On a recent afternoon, my mom rode the jeepney on her way home from a quick trip to Puregold. She was clutching two huge plastic bags filled with an assortment of candies and chocolates, a month’s supply of sweets to be stacked with whatever’s left in our dessert cupboard.
When the jeepney made its second stop since my mom boarded the public vehicle, she noticed three little children in tattered clothes waving incessantly at the driver, as if asking for help. The man behind the wheel, a big, burly guy in his 40’s, hit the brakes and smiled at the children.
“Manong, pwede ba kaming maki-angkas hanggang dun sa pangatlong kanto? Pasensya na, wala kasi kaming pamasahe,” asked the tallest one. She was about fifteen and a little too skinny for her towering frame, the kind that other girls would aspire for, for all the wrong reasons.
The driver, still beaming, prodded at the children to hop in. He didn’t mind that they smelled of sweat, soil and sun —- something that could possibly turn away potential passengers. For their part, the children saluted at the driver and shouted, “Salamat, Manong. Maraming salamat.”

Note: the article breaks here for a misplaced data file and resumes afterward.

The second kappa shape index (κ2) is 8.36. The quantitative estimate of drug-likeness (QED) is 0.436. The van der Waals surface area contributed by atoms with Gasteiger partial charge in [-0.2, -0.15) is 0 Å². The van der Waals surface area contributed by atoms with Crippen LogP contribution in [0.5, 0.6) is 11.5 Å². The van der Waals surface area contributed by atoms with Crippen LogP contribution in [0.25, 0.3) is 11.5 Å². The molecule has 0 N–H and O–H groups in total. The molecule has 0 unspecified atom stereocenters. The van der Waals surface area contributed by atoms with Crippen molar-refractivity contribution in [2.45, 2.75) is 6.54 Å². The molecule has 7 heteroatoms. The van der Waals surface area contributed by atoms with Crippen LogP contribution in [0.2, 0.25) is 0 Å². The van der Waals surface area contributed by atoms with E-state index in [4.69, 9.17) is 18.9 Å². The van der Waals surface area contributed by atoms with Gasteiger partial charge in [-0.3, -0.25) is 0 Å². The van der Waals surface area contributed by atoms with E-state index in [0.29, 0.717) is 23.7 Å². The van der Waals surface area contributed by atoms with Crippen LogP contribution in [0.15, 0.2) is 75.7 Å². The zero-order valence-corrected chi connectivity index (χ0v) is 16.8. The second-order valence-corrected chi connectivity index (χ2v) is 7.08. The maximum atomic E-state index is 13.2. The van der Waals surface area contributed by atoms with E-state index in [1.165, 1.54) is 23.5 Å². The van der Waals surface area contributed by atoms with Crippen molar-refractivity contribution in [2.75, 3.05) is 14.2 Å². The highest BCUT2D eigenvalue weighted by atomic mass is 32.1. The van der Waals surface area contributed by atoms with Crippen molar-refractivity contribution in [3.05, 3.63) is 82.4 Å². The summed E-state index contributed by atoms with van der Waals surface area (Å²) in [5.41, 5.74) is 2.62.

The kids sat right across my mom and in their happy banter, none of them seemed to mind the woman who was observing them with curious eyes, with earnest interest. She told me that she caught phrases like, “Doon, doon tayo kakain…”, “Malapit na, excited ako…”, “Buti na lang may barya pa…”.
Obviously, they were on their way to lunch and were extremely excited about it.
Was it going to be their first meal of the day? Where were they headed? Will their loose change be enough to feed three hungry mouths? These questions were interrupted when one of the kids prompted the driver to let them off at the third turn, as requested some kilometers ago.
On their way out, my mom signaled the kids to take a box of chocolates from one of her grocery bags. They weren’t hesitant, but you could see it in their eyes that they were grateful. And that, for my mom, was enough.
“Salamat, Ate. Salamat po talaga, may panghimagas na kami.” Then to the driver, “Manong, mabuhay ka!" So they were off.
My mom has shared this encounter three times already since it happened, and I never tire of listening about it for those kids are living examples of hope and contentment. Despite having the littlest of means and growing up without full use of their rights as children, they are, in the most basic terms, happy.
They might not be as cheery tomorrow or the next day or the next, but my mom feels that they will strive to look at life in such a positive manner, no matter how difficult it will be for them to smile with empty stomachs, bruised knees and weakened souls.
Ahh…just the perfect anecdote to tuck in my pockets of inspiration. :)